Made sense to me. Physical therapy was for the movement of the body, while occupational therapy was to help you carry out the tasks of your daily life. For example, it takes me longer to write a blog because my tingling, yet numb, fingers often slip into the spaces between the keys on the keyboard. Another example is that I now use a cane since I can’t tell if my tingling, yet numb, feet are flat on the floor as I walk.

Something I found interesting about occupational therapy is that it uses many forms of therapy that were once considered alternative medicine… like electrical energy. What’s that you say? You’d like an example?

Well, here you go. My therapist uses a machine called a Havimat. The following is from the National Stem Cell Institute at https://nsistemcell.com/hivamat-how-it-relieves-edema/  and explains what the Havimat can do and how.

“….The therapist connects an electronic lead to his/her wrist while the patient grasps a small cylinder grip. The vinyl gloves that the therapist wears prevents the circuit of electric current from closing, thus creating the ‘push-pull’ effect that penetrates deeply into tissues. Meanwhile, the patient’s experience is one of a pleasant, deep massage maintained by the therapist’s gentle pressure as he/she directs the deep oscillation.

…. The therapy “un-dams” trapped fluid. Tissues are decongested and edema is significantly reduced. This shrinks swelling in the area being treated. Hivamat has been shown to be exceptionally effective in relieving lymphedema when used by therapists to enhance manual lymphatic drainage.

…. Besides the reduction of edema, therapists use Hivamat for ridding tissues of toxins [Gail here: like chemotherapy.]  When used by a certified therapist during a manipulation technique known as manual lymphatic drainage, the therapy improves lymph fluid movement. This encourages better flow through the lymphatic system, which then carries away metabolic waste and toxins more quickly. Hivamat also promotes the production of lymphocytes, which improve the function of the immune system. [Gail here again: as CKD patients, our immune systems are compromised.]”

There is one thing, though. Apparently, the Havimat is NOT suggested if there is an active tumor. Uh-oh, I had three treatments with the Havimat before I uncovered that fact. I’ll have to speak with my therapist today and find out why she didn’t know that. But it is clear that using electrical energy as treatment is another case of what was formerly considered alternative medicine becoming mainstream medicine.

Topic switch. I’ve written about the American Association of Kidney Patients (AAKP), precision care, and clinical trials many times before. You’re probably already aware of the new initiative for patient care. AAKP wants your help in doing their part as far as patient experience with this survey.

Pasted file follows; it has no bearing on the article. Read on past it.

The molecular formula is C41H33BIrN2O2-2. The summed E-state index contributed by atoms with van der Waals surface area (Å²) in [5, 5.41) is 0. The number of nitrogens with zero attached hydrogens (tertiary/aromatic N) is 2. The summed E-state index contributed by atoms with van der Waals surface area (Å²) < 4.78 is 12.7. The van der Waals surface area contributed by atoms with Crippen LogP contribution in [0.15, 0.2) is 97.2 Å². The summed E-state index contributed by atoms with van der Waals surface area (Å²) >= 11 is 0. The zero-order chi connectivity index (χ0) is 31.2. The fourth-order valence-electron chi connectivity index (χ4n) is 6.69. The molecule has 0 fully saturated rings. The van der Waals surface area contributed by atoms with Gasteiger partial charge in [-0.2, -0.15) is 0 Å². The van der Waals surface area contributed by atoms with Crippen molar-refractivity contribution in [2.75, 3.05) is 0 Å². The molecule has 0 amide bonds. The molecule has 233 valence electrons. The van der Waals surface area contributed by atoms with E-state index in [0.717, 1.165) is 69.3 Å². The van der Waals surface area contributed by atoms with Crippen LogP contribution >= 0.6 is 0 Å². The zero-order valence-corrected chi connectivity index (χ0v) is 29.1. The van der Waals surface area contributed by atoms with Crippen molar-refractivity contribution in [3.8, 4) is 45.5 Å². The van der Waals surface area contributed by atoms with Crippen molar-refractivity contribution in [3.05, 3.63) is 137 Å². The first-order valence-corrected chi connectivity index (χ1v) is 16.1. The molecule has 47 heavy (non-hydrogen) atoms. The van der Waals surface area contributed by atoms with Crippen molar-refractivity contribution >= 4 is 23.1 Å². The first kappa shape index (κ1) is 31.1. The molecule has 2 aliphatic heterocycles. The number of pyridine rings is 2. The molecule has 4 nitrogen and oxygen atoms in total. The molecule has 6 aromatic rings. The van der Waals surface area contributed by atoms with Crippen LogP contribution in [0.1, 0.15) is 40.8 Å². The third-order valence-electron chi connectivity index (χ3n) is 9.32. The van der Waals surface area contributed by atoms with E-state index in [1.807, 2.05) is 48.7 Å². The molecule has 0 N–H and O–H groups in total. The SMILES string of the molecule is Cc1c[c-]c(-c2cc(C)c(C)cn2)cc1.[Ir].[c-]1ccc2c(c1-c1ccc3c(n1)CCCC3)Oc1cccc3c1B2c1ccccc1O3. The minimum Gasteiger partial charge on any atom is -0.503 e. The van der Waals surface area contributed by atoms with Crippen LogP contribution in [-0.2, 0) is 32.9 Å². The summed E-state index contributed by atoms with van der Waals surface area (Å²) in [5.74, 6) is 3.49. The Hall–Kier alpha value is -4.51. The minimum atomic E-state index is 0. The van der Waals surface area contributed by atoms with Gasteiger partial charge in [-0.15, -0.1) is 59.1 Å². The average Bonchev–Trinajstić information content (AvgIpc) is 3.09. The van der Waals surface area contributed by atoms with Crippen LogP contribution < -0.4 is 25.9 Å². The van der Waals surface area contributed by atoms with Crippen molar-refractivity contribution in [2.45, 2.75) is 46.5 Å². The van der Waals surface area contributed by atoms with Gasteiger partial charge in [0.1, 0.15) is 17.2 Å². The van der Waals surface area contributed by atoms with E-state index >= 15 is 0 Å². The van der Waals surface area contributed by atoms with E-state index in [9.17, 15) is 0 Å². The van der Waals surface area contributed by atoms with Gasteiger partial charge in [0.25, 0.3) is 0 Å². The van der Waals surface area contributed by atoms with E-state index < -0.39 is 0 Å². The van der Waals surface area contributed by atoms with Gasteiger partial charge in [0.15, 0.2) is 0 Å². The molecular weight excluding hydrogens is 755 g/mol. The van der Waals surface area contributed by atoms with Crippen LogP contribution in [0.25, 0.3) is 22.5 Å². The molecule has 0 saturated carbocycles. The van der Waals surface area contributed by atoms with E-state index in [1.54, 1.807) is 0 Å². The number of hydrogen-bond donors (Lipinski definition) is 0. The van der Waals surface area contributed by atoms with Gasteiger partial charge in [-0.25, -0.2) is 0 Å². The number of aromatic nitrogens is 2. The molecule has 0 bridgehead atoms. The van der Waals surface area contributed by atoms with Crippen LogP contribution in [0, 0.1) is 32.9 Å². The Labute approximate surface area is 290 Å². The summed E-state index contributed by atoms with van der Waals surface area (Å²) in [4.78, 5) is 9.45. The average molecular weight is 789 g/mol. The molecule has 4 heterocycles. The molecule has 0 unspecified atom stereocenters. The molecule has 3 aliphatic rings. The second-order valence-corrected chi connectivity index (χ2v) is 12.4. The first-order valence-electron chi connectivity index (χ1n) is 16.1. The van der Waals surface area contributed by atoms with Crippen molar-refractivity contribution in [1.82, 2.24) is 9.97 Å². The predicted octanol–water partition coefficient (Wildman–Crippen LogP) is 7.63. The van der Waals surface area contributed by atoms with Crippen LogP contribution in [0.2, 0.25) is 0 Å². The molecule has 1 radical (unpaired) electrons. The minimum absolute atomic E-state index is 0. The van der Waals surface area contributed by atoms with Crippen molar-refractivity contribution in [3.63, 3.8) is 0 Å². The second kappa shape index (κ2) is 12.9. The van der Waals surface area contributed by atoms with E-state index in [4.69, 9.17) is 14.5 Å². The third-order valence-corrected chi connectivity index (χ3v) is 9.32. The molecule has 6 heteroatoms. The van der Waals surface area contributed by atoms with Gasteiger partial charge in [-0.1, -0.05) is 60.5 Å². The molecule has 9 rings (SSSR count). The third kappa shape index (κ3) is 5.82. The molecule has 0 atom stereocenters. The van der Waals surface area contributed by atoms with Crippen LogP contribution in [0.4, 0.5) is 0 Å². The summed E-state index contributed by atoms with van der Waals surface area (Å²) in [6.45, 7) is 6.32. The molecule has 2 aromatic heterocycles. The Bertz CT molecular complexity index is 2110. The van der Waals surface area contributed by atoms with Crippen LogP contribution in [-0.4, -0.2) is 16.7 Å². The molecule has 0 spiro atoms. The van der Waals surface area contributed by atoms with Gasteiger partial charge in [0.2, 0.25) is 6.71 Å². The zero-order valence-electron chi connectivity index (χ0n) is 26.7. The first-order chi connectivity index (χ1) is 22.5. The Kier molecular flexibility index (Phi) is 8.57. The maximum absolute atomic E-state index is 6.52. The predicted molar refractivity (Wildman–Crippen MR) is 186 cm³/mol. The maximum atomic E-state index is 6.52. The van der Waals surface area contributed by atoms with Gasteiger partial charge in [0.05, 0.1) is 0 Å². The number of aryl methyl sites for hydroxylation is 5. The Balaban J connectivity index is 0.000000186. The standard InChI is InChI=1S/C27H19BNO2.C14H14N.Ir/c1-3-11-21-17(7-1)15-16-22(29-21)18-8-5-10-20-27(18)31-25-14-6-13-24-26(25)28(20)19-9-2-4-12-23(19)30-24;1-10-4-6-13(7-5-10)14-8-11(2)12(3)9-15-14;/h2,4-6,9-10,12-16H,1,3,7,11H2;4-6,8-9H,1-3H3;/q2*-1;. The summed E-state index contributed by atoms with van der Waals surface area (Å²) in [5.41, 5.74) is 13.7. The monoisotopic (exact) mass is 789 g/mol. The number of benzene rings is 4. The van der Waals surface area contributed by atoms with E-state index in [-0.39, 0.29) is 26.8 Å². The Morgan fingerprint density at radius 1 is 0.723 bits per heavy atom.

“As part of AAKP’s National Strategy, we have expanded our

capacities to involve a far larger, and more representative, number

of patients in research opportunities and clinical trials. The

results of these research opportunities and clinical trials will help

create a clearer understanding of the patient experience and help

shape the future of kidney disease treatment and care. AAKP is

fully committed to changing the status quo of kidney care

and to better aligning treatment to personal aspirations.

To achieve this goal, the AAKP Center for Patient Research &

Education is working with top researchers to ensure that the

patient voice, patient preferences and patient perceptions are

heard.

AAKP is very pleased to partner with Northwestern University

and University of Pennsylvania on an important research

project organ donation.

Please consider taking part in this online survey and help

shape the future of kidney care for you and those yet to

be diagnosed.

Volunteers Needed for Research Study!

Researchers at Northwestern University and University of Penn-

sylvania invite kidney transplant candidates to participate

in a survey about your opinions of research done on donor

organs. Such research aims to help organs work better and

make more organs available for transplantation.

Your responses will help to improve the informed consent

process for transplant candidates.

You are eligible to participate if you:

•  Are 18+ years old

•  Speak English

•  Are currently a transplant candidate on the waitlist for only

    one organ

This anonymous survey is voluntary, and will take about 45

minutes of your time.

Your decision about participating will not affect your place on

the waiting list. Your participation may help improve the informed

consent process for transplant candidates.

Find out more information and take the survey by clicking

the link below [Gail here yet again: Don’t forget to click

control at the same time.]:

https://redcap.nubic.northwestern.edu/redcap/surveys/index.php?s=TEMXLDLF8A

Thank you to those taking part in the survey for helping

AAKP help those awaiting a transplant.

Until next week,

Keep living your life!